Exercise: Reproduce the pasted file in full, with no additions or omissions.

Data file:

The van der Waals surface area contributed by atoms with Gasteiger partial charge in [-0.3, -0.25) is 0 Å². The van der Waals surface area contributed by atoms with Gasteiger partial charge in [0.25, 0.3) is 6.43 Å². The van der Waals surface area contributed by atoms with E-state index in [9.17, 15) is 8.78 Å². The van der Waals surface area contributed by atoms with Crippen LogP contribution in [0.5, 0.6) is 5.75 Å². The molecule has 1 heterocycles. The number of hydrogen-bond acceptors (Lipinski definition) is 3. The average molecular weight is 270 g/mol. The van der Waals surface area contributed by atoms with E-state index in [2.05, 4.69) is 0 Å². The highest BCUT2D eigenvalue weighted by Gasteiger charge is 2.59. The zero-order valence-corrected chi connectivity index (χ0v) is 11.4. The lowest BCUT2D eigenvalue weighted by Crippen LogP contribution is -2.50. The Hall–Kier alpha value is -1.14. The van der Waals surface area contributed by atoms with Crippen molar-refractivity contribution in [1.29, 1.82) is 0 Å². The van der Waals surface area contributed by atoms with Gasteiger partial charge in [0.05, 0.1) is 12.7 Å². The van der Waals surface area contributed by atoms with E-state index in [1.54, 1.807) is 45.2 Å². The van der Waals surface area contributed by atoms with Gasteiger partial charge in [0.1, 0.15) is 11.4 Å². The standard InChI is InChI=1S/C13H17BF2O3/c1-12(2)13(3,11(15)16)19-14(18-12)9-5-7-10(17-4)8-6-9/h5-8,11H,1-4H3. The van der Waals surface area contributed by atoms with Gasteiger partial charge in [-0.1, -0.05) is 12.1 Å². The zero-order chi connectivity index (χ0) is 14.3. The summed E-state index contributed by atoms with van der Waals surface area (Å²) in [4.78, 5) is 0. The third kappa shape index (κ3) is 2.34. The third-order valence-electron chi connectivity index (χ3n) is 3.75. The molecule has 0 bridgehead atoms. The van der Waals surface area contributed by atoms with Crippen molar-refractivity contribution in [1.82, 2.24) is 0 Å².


The van der Waals surface area contributed by atoms with Gasteiger partial charge in [-0.3, -0.25) is 0 Å². The van der Waals surface area contributed by atoms with Gasteiger partial charge in [0.25, 0.3) is 6.43 Å². The van der Waals surface area contributed by atoms with E-state index in [9.17, 15) is 8.78 Å². The van der Waals surface area contributed by atoms with Crippen LogP contribution in [0.5, 0.6) is 5.75 Å². The molecule has 1 heterocycles. The number of hydrogen-bond acceptors (Lipinski definition) is 3. The average molecular weight is 270 g/mol. The van der Waals surface area contributed by atoms with E-state index in [2.05, 4.69) is 0 Å². The highest BCUT2D eigenvalue weighted by Gasteiger charge is 2.59. The zero-order valence-corrected chi connectivity index (χ0v) is 11.4. The lowest BCUT2D eigenvalue weighted by Crippen LogP contribution is -2.50. The Hall–Kier alpha value is -1.14. The van der Waals surface area contributed by atoms with Crippen molar-refractivity contribution in [1.29, 1.82) is 0 Å². The van der Waals surface area contributed by atoms with Gasteiger partial charge in [0.05, 0.1) is 12.7 Å². The van der Waals surface area contributed by atoms with E-state index in [1.54, 1.807) is 45.2 Å². The van der Waals surface area contributed by atoms with Gasteiger partial charge in [0.1, 0.15) is 11.4 Å². The standard InChI is InChI=1S/C13H17BF2O3/c1-12(2)13(3,11(15)16)19-14(18-12)9-5-7-10(17-4)8-6-9/h5-8,11H,1-4H3. The van der Waals surface area contributed by atoms with Gasteiger partial charge in [-0.1, -0.05) is 12.1 Å². The zero-order chi connectivity index (χ0) is 14.3. The summed E-state index contributed by atoms with van der Waals surface area (Å²) in [4.78, 5) is 0. The third kappa shape index (κ3) is 2.34. The third-order valence-electron chi connectivity index (χ3n) is 3.75. The molecule has 0 bridgehead atoms. The van der Waals surface area contributed by atoms with Crippen molar-refractivity contribution in [1.82, 2.24) is 0 Å².